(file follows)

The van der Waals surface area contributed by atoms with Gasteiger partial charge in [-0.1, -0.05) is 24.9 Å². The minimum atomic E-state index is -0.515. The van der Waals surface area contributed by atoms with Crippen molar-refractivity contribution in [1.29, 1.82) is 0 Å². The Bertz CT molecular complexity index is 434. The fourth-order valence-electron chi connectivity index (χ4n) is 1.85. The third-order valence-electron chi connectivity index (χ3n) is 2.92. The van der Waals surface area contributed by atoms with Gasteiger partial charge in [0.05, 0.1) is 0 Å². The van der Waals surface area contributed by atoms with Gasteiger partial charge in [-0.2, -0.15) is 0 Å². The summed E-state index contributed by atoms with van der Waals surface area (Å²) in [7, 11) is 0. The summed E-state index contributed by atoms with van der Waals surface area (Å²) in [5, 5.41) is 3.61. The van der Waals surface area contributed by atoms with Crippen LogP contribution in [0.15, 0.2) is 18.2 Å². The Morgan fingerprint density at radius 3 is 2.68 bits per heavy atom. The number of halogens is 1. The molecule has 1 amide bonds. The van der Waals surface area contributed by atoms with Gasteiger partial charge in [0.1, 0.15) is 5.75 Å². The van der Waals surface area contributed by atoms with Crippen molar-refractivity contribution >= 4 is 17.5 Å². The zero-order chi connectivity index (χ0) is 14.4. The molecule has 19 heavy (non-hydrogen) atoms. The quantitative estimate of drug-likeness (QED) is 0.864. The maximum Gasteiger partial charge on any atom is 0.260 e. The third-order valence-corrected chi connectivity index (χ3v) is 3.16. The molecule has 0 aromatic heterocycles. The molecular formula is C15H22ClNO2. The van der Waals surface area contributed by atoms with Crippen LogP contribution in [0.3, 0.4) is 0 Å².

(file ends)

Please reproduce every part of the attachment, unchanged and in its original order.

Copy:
The van der Waals surface area contributed by atoms with Gasteiger partial charge in [-0.1, -0.05) is 24.9 Å². The minimum atomic E-state index is -0.515. The van der Waals surface area contributed by atoms with Crippen molar-refractivity contribution in [1.29, 1.82) is 0 Å². The Bertz CT molecular complexity index is 434. The fourth-order valence-electron chi connectivity index (χ4n) is 1.85. The third-order valence-electron chi connectivity index (χ3n) is 2.92. The van der Waals surface area contributed by atoms with Gasteiger partial charge in [0.05, 0.1) is 0 Å². The van der Waals surface area contributed by atoms with Gasteiger partial charge in [-0.2, -0.15) is 0 Å². The summed E-state index contributed by atoms with van der Waals surface area (Å²) in [7, 11) is 0. The summed E-state index contributed by atoms with van der Waals surface area (Å²) in [5, 5.41) is 3.61. The van der Waals surface area contributed by atoms with Crippen LogP contribution in [0.15, 0.2) is 18.2 Å². The Morgan fingerprint density at radius 3 is 2.68 bits per heavy atom. The number of halogens is 1. The molecule has 1 amide bonds. The van der Waals surface area contributed by atoms with Gasteiger partial charge in [0.1, 0.15) is 5.75 Å². The van der Waals surface area contributed by atoms with Crippen molar-refractivity contribution >= 4 is 17.5 Å². The zero-order chi connectivity index (χ0) is 14.4. The molecule has 19 heavy (non-hydrogen) atoms. The quantitative estimate of drug-likeness (QED) is 0.864. The maximum Gasteiger partial charge on any atom is 0.260 e. The third-order valence-corrected chi connectivity index (χ3v) is 3.16. The molecule has 0 aromatic heterocycles. The molecular formula is C15H22ClNO2. The van der Waals surface area contributed by atoms with Crippen LogP contribution in [0.3, 0.4) is 0 Å².